For lots of individuals, thinking about planning for their retirement can be put off simply because they do not know where to begin. Building on this notion, many individuals do not even know how much money that they currently have access to, or what funds they will be able to draw from in the future.
In regards to finding out how much money you currently have that could be put towards your retirement, you simply need to add up all of your assets – cash, expensive items like jewelry, properties you own, investments, etc. There are a few exceptions to what you should add up. You’ll need to exclude money you’ll be using in the immediate future (perhaps for a vacation), money set aside for emergencies, or money set aside for something like a college fund for your child. Additionally, leave off Social Security, pensions, etc – this income won’t come until the future, so it’s not a current asset (however, any money you have in a 401(k) should get counted). Figuring out this estimation should be your first step towards planning your retirement.
Once you’ve jotted all of your assets down and added them up, you might run into some nice surprises. Not only will this number likely be a little higher than expected, but you’ll be better prepared to see how you can use your current assets to make your money grow. The next step is simple on paper, but it might difficult psychologically – You need to stop worrying, and start planning. Once you sit down and have real numbers to work with, you’ll be better prepared to plan on what to do. Nearly half of people polled in an EBRI survey from 2011 indicated that once they had sat down to plan things out, they changed their retirement strategies. You’ll need to potentially make two turbo tax support strategies, especially if you’re a woman. You’ll want to create a strategy as a couple if you’re married, but also one as a single person. If you’re spouse dies, there is a likelihood that there will be a loss of benefits, so you’ll need to financially prepare.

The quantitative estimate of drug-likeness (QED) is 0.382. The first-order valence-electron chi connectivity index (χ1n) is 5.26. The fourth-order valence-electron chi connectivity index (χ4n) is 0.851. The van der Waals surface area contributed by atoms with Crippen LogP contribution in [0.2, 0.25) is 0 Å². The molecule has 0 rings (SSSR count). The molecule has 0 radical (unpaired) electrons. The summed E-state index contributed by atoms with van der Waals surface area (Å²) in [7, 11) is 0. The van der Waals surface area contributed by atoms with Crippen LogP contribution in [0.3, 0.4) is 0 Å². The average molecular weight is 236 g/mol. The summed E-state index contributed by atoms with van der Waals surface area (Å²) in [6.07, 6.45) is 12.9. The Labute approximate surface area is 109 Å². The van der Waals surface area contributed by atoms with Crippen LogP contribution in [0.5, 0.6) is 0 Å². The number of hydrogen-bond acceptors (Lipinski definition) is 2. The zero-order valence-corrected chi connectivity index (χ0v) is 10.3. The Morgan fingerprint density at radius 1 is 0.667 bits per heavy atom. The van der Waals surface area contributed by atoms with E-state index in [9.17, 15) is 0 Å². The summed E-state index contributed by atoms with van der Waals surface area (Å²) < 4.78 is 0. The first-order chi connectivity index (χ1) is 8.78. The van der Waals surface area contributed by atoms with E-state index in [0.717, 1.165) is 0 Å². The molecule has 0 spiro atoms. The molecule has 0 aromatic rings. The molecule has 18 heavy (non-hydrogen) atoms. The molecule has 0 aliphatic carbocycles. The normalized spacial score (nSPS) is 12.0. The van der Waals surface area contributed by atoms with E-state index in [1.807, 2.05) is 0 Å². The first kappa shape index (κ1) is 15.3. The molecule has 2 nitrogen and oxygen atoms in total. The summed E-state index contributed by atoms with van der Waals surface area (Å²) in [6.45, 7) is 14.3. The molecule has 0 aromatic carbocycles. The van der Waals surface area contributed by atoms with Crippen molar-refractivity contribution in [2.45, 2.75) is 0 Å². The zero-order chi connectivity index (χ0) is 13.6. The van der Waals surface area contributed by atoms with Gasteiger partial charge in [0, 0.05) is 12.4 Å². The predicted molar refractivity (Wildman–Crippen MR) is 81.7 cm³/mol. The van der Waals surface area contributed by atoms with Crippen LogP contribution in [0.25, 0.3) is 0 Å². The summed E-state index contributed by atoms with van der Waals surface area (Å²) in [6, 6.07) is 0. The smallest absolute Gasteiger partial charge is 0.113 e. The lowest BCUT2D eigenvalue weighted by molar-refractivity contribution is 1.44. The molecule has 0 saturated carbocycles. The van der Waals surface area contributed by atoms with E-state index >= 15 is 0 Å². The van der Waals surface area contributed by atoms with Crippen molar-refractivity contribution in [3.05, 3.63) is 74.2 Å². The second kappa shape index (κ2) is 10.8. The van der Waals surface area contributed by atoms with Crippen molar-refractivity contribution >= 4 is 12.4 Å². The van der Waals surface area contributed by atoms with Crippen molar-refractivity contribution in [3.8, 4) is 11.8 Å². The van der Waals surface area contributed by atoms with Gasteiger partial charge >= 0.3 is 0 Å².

Next, you can take your estimation of your current assets and predict how much it will be worth in the ten to fifteen years between now and your retirement. If you’re planning even before this, that’s great – but you’ll just need to adjust your estimation. Sure, this is will produce a very inexact, rough figure, but it will certainly be a workable number that you can use to plan ahead. You’ll need to grab figures based on your return on investments, annual interest on savings accounts, etc. While it is true that some of these numbers can be unpredictable due to outside factors like the state of the economy, some will be more straight ahead, such as fixed income investments like bonds that have a fixed interest rate. Higher return rates on various investments will generally involve more risk, and you’ll want to keep this in mind when doing your planning.
Next time, we’ll look at a couple ways you can diversify your investments to yield a greater return, as well as how you should factor in money you’ll have access to in the future to plan for your retirement.